May 13, 2014
Bring me all of your dreams,
Bring me all your
That I may wrap them
In a blue cloud-cloth
Away from the too-rough fingers
Of the world.
“Mom.” My youngest had selected me to answer the latest question in a family game of Would You Rather? “Which would you rather give up: fear or pain?” “Fear,” I immediately replied. She waited while I considered my answer. I, wishing I could change it, balking at the thought that I’d rather feel pain than fear, said again, “Yeah. Fear.”
I’ve learned to listen to God’s voice when it speaks to me, and I’ve been pondering the question ever since: When am I going to let my dreams win over my fears? Do I still even have any dreams that I want to see happen? Then, in a flash, I thought about this poem. Give me all of your dreams, you dreamers…
Langston Hughes wrote a lot about dreams, particularly A Dream Deferred. Dream Keeper, however, was my favorite poem to teach to kids. I would read it to them, tell it to them, and then we would discuss it, line by line.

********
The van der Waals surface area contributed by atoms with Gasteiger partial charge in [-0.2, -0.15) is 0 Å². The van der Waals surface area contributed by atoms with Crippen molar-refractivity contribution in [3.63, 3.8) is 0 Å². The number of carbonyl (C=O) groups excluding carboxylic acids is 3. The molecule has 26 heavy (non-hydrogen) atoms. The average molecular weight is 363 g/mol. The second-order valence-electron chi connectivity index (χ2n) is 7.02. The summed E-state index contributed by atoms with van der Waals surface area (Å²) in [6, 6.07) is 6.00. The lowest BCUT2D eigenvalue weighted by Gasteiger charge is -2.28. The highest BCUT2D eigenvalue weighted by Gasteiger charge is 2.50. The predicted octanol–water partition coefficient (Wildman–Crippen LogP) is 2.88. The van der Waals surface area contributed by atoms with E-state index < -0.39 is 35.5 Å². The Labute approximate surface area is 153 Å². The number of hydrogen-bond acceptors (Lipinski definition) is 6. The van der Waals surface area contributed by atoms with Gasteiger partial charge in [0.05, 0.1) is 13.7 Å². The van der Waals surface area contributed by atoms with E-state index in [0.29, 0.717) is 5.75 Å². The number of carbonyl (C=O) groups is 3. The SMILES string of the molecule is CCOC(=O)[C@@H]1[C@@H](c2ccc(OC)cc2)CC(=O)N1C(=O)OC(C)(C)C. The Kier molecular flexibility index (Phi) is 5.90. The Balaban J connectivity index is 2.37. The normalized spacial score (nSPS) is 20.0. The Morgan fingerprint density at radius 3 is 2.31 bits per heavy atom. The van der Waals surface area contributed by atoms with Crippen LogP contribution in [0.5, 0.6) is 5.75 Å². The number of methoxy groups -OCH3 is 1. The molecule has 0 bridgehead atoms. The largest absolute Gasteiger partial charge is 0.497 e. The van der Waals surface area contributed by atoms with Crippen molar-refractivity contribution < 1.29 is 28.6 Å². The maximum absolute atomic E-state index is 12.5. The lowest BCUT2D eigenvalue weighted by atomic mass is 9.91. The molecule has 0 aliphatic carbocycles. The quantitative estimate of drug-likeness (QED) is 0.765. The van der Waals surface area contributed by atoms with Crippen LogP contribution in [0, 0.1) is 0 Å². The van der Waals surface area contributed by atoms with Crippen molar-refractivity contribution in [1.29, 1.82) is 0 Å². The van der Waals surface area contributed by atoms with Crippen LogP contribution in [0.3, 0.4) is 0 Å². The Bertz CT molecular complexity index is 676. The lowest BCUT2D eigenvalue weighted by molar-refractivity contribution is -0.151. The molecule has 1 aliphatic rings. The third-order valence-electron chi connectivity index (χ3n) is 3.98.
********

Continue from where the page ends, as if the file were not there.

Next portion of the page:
Discussing this poem produced some of the richest, most insightful conversation I’ve ever had with kids. They noticed things like “He said, ‘Bring me all of your dreams’– not just some of them, all of them!” “If you’re reading this poem, you are a dreamer.” “Those heart melodies must be the songs of your heart.” “Langston Hughes says the dreams are going to be wrapped, like a present or a baby.” “The blue-cloud cloth sounds like the sky, or heaven.” “I think my dreams are really safe with the dream keeper.”
Then I would ask them: who is saying all of this to you? Who is the “me” in the poem?
Kids had all kinds of answers, and many of them replied with God and Jesus.
So when fear takes over, again, I say this poem to myself. I thank God for being my dream keeper, and for the power of hearing God’s words through the mouths of children.
– Miriam McKenney
Who are your dream keepers? Whose dreams are you keeping? What new dreams have entered your consciousness lately? What are you prepared to do to make your dreams come to fruition? Think about the role God plays in your dreams, and your fears. Where are you hearing God’s voice?